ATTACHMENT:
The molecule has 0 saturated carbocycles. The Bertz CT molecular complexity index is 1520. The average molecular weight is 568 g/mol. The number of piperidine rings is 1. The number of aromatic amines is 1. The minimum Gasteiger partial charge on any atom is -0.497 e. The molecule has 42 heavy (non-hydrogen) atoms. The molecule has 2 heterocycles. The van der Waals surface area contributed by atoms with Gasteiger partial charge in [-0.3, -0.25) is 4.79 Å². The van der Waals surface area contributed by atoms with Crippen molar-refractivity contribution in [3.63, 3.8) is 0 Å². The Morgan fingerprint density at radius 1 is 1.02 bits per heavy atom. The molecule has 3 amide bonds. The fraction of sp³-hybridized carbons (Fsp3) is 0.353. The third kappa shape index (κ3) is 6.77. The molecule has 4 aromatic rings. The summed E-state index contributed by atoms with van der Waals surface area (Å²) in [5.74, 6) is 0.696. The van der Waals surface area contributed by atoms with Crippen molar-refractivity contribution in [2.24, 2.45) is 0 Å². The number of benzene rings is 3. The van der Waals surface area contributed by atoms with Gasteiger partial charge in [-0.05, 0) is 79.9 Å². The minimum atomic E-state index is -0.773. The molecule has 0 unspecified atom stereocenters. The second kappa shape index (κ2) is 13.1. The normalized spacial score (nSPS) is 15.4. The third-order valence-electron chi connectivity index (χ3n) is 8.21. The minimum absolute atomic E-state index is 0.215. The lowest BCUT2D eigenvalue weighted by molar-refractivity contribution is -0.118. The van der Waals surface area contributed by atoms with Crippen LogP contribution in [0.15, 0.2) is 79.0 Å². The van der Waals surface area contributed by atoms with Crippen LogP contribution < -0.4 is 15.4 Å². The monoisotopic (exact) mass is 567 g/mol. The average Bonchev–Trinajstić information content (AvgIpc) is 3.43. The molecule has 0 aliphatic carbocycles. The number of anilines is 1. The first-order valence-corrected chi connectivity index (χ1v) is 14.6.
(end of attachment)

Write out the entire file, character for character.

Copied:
The molecule has 0 saturated carbocycles. The Bertz CT molecular complexity index is 1520. The average molecular weight is 568 g/mol. The number of piperidine rings is 1. The number of aromatic amines is 1. The minimum Gasteiger partial charge on any atom is -0.497 e. The molecule has 42 heavy (non-hydrogen) atoms. The molecule has 2 heterocycles. The van der Waals surface area contributed by atoms with Gasteiger partial charge in [-0.3, -0.25) is 4.79 Å². The van der Waals surface area contributed by atoms with Crippen molar-refractivity contribution in [3.63, 3.8) is 0 Å². The Morgan fingerprint density at radius 1 is 1.02 bits per heavy atom. The molecule has 3 amide bonds. The fraction of sp³-hybridized carbons (Fsp3) is 0.353. The third kappa shape index (κ3) is 6.77. The molecule has 4 aromatic rings. The summed E-state index contributed by atoms with van der Waals surface area (Å²) in [5.74, 6) is 0.696. The van der Waals surface area contributed by atoms with Crippen molar-refractivity contribution in [2.24, 2.45) is 0 Å². The number of benzene rings is 3. The van der Waals surface area contributed by atoms with Gasteiger partial charge in [-0.05, 0) is 79.9 Å². The minimum atomic E-state index is -0.773. The molecule has 0 unspecified atom stereocenters. The second kappa shape index (κ2) is 13.1. The normalized spacial score (nSPS) is 15.4. The third-order valence-electron chi connectivity index (χ3n) is 8.21. The minimum absolute atomic E-state index is 0.215. The lowest BCUT2D eigenvalue weighted by molar-refractivity contribution is -0.118. The van der Waals surface area contributed by atoms with Crippen LogP contribution in [0.15, 0.2) is 79.0 Å². The van der Waals surface area contributed by atoms with Crippen LogP contribution < -0.4 is 15.4 Å². The monoisotopic (exact) mass is 567 g/mol. The average Bonchev–Trinajstić information content (AvgIpc) is 3.43. The molecule has 0 aliphatic carbocycles. The number of anilines is 1. The first-order valence-corrected chi connectivity index (χ1v) is 14.6.